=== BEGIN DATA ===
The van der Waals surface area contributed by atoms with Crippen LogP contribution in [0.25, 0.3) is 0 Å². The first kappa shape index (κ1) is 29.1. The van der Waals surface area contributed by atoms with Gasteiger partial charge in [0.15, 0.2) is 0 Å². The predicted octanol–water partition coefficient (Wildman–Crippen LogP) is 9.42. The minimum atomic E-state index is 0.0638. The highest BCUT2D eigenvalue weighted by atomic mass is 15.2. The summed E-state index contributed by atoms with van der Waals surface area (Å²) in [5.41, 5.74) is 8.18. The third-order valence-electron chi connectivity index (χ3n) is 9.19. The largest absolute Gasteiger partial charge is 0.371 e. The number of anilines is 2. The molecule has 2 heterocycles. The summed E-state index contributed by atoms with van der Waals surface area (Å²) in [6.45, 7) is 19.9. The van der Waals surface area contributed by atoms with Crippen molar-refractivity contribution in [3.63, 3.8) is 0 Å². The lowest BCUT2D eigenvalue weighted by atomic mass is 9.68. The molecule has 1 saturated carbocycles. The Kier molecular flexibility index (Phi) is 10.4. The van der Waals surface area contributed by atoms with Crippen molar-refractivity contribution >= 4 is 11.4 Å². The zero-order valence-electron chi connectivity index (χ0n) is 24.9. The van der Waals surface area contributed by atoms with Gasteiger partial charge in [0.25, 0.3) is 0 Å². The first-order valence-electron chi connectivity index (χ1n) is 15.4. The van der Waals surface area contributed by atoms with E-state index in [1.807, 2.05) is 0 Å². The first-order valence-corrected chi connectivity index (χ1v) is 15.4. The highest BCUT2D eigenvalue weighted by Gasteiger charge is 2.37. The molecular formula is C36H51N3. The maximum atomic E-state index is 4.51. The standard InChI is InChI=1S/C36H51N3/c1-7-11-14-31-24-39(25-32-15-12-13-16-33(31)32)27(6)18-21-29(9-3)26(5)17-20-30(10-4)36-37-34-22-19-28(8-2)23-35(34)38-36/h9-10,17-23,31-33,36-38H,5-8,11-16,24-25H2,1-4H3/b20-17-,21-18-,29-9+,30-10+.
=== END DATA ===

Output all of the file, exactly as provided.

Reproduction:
The van der Waals surface area contributed by atoms with Crippen LogP contribution in [0.25, 0.3) is 0 Å². The first kappa shape index (κ1) is 29.1. The van der Waals surface area contributed by atoms with Gasteiger partial charge in [0.15, 0.2) is 0 Å². The predicted octanol–water partition coefficient (Wildman–Crippen LogP) is 9.42. The minimum atomic E-state index is 0.0638. The highest BCUT2D eigenvalue weighted by atomic mass is 15.2. The summed E-state index contributed by atoms with van der Waals surface area (Å²) in [5.41, 5.74) is 8.18. The third-order valence-electron chi connectivity index (χ3n) is 9.19. The largest absolute Gasteiger partial charge is 0.371 e. The number of anilines is 2. The molecule has 2 heterocycles. The summed E-state index contributed by atoms with van der Waals surface area (Å²) in [6.45, 7) is 19.9. The van der Waals surface area contributed by atoms with Crippen molar-refractivity contribution in [3.63, 3.8) is 0 Å². The lowest BCUT2D eigenvalue weighted by atomic mass is 9.68. The molecule has 1 saturated carbocycles. The Kier molecular flexibility index (Phi) is 10.4. The van der Waals surface area contributed by atoms with Crippen molar-refractivity contribution >= 4 is 11.4 Å². The zero-order valence-electron chi connectivity index (χ0n) is 24.9. The van der Waals surface area contributed by atoms with Gasteiger partial charge in [0.25, 0.3) is 0 Å². The first-order valence-electron chi connectivity index (χ1n) is 15.4. The van der Waals surface area contributed by atoms with E-state index in [1.807, 2.05) is 0 Å². The first-order valence-corrected chi connectivity index (χ1v) is 15.4. The highest BCUT2D eigenvalue weighted by Gasteiger charge is 2.37. The molecular formula is C36H51N3. The maximum atomic E-state index is 4.51. The standard InChI is InChI=1S/C36H51N3/c1-7-11-14-31-24-39(25-32-15-12-13-16-33(31)32)27(6)18-21-29(9-3)26(5)17-20-30(10-4)36-37-34-22-19-28(8-2)23-35(34)38-36/h9-10,17-23,31-33,36-38H,5-8,11-16,24-25H2,1-4H3/b20-17-,21-18-,29-9+,30-10+.